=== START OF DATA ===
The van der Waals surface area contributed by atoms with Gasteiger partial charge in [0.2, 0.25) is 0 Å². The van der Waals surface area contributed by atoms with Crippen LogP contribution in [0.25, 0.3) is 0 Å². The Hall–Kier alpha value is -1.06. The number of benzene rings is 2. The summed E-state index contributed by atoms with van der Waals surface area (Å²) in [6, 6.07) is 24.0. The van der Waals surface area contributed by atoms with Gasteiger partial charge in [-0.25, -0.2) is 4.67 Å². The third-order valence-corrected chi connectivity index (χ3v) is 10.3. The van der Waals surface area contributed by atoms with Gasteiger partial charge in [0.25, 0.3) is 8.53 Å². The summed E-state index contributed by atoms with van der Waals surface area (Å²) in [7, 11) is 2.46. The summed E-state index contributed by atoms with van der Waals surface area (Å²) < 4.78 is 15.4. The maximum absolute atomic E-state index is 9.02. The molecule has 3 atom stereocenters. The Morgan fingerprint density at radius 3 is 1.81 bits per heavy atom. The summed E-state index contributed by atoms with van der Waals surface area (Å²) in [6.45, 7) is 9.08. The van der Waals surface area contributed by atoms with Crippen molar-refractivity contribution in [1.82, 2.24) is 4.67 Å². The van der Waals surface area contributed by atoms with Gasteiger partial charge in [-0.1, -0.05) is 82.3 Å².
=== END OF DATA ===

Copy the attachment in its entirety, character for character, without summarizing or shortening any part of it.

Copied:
The van der Waals surface area contributed by atoms with Gasteiger partial charge in [0.2, 0.25) is 0 Å². The van der Waals surface area contributed by atoms with Crippen LogP contribution in [0.25, 0.3) is 0 Å². The Hall–Kier alpha value is -1.06. The number of benzene rings is 2. The summed E-state index contributed by atoms with van der Waals surface area (Å²) in [6, 6.07) is 24.0. The van der Waals surface area contributed by atoms with Gasteiger partial charge in [-0.25, -0.2) is 4.67 Å². The third-order valence-corrected chi connectivity index (χ3v) is 10.3. The van der Waals surface area contributed by atoms with Gasteiger partial charge in [0.25, 0.3) is 8.53 Å². The summed E-state index contributed by atoms with van der Waals surface area (Å²) in [7, 11) is 2.46. The summed E-state index contributed by atoms with van der Waals surface area (Å²) < 4.78 is 15.4. The maximum absolute atomic E-state index is 9.02. The molecule has 3 atom stereocenters. The Morgan fingerprint density at radius 3 is 1.81 bits per heavy atom. The summed E-state index contributed by atoms with van der Waals surface area (Å²) in [6.45, 7) is 9.08. The van der Waals surface area contributed by atoms with Crippen molar-refractivity contribution in [1.82, 2.24) is 4.67 Å². The van der Waals surface area contributed by atoms with Gasteiger partial charge in [-0.1, -0.05) is 82.3 Å².